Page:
Following up on our previous coverage, the Justice Department’s reports on local government in Ferguson, Missouri, were, in many instances, heartbreaking. The documented evidence was hard to ignore – we were confronted with a picture of systemic, institutional racism on the part of members of the local police and municipal court officials.
There are a variety of ways to respond to the revelations, though Andrew Kaczynski yesterday highlighted one of the more discouraging reactions I’ve seen.
The lieutenant governor of Missouri says “there is more racism in the Justice Department” than in the St. Louis area, pointing the finger at President Obama and the Justice Department who, he says, often incited “the mob” in the wake of the shooting of Michael Brown back in August of 2014.
The comments came by way of Missouri Lt. Gov. Peter Kinder, who told NewsMaxTV’s Steve Malzberg that the Justice Department is “staffed with radical, hard-left radical, leftists lawyers.”
After condemning Attorney General Eric Holder as being “unlike any previous attorney general,” Kinder added that “many” DOJ officials “have spent most of their careers defending Black Panthers and other violent radicals.”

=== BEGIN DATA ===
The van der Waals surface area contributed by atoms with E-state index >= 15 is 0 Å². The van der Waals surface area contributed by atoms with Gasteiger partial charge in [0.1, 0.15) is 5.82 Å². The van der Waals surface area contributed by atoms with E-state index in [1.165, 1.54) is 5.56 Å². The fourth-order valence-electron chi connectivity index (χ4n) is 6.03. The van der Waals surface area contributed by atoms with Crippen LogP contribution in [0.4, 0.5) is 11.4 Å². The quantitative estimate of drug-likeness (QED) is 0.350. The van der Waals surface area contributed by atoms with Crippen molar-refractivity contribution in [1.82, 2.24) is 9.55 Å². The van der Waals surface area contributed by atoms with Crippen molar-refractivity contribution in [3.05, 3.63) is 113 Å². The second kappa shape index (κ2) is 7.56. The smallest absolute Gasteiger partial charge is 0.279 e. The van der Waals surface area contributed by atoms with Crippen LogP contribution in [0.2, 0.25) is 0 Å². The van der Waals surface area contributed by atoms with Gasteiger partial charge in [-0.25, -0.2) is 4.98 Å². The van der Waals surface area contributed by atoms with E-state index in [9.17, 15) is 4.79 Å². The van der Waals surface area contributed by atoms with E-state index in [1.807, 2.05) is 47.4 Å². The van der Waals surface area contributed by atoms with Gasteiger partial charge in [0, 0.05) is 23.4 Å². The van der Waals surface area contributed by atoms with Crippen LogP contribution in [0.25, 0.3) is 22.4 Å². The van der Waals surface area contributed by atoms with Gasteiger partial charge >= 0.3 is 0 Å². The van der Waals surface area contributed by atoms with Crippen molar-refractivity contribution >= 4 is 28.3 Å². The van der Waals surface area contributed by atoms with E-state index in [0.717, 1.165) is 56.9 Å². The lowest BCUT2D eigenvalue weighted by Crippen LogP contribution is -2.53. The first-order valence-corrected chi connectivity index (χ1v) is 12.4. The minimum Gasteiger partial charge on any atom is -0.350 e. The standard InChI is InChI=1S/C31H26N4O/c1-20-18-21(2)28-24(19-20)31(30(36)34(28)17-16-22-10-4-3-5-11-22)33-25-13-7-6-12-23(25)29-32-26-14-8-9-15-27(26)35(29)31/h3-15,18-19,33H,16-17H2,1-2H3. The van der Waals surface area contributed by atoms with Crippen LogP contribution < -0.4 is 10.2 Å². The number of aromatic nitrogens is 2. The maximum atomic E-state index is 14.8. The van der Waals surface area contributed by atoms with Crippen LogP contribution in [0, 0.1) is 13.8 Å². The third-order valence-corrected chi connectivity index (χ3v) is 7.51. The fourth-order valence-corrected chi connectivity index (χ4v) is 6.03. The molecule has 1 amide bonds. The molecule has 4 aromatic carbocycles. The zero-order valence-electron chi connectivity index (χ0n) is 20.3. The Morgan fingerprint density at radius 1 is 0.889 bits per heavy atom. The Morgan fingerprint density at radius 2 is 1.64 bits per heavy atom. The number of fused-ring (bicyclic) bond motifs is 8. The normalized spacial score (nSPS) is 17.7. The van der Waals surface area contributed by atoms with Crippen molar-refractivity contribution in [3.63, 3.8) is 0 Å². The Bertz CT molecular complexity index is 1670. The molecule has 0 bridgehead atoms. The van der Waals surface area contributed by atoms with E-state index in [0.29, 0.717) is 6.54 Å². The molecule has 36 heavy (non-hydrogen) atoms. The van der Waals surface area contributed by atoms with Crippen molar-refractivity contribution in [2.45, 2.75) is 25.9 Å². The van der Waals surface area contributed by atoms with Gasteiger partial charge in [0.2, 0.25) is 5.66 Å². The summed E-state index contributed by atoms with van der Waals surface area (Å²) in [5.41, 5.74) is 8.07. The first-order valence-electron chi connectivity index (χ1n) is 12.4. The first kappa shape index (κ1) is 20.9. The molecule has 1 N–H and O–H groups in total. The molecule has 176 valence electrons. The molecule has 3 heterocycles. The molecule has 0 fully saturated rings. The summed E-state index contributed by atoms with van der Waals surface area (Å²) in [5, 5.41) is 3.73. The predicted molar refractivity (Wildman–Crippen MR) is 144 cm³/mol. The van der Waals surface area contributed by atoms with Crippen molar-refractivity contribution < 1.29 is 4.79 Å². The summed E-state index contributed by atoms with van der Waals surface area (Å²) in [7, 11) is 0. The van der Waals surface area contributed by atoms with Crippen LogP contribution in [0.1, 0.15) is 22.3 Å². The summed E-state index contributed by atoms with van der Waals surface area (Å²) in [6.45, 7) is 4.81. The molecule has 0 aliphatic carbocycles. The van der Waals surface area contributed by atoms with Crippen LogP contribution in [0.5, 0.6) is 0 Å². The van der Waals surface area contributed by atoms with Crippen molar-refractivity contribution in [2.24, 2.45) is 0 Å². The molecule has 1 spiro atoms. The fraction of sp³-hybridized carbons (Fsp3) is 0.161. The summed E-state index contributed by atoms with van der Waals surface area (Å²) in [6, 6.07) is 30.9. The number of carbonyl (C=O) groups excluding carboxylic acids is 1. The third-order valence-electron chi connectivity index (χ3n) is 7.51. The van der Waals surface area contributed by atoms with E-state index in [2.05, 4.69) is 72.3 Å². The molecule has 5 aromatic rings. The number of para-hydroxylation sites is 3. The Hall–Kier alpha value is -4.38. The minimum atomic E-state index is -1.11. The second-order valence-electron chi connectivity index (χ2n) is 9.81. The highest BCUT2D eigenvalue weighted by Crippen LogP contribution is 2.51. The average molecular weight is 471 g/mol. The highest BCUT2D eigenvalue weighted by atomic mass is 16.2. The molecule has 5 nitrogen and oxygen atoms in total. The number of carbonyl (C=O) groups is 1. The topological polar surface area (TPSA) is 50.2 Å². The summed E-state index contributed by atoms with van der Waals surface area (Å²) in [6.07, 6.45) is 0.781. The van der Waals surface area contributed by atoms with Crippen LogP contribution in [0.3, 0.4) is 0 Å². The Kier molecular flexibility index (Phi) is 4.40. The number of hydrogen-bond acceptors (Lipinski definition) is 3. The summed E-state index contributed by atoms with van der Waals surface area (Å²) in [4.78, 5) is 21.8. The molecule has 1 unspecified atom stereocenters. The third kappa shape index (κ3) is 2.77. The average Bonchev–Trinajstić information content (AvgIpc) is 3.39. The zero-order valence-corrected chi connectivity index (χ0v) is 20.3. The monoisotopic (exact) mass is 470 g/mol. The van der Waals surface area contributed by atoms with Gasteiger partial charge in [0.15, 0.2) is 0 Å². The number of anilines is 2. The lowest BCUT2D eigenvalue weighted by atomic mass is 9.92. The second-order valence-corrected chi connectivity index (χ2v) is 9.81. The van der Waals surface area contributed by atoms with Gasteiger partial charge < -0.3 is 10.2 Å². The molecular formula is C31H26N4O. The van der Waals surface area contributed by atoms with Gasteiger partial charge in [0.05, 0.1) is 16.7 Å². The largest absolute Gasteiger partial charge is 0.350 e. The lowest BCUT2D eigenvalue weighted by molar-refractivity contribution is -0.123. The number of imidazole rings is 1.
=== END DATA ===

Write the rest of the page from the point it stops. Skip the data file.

Kinder also argued that Obama and Holder were directly responsible for “inciting” a mob and “encouraging disorder in Ferguson and disrupting the peaceable going-about of our lives in the greater St. Louis region.” The lieutenant governor went on to argue that there’s “more racism in the Justice Department than there is any, uh, yes, anywhere that I see in the St. Louis area.”
According to the BuzzFeed piece, Kinder argued, “It is the left. It is the Eric Holder and Obama-left and their minions who are obsessed with race. The rest of us are moving on beyond it.”
There’s nothing to suggest the Republican official was kidding.
It’s not unusual in some conservative circles to run into “the real racists” meme. There are others who can speak to this in greater detail, and with far more authority, than I can, but the gist of the phenomenon is the right arguing that those who focus their energies on combating racism tend to be “the real racists.” Why? Because, the argument goes, it’s those who confront and address racism who are responsible for stoking the flames of division.
Or as Kinder put it, the problem is the nation’s first African-American president, the nation’s first African-American attorney general, and their “minions” who are “obsessed with race.”
This isn’t new. Jamelle Bouie noted last year that in 1866, when President Andrew Johnson vetoed a civil rights bill, Johnson argued that the real racists are those who take race into consideration. A century-and-a-half later, the rhetoric hasn’t changed much.
It’s an unfortunate and misguided argument, which obviously hasn’t gone away, and which does not improve with age.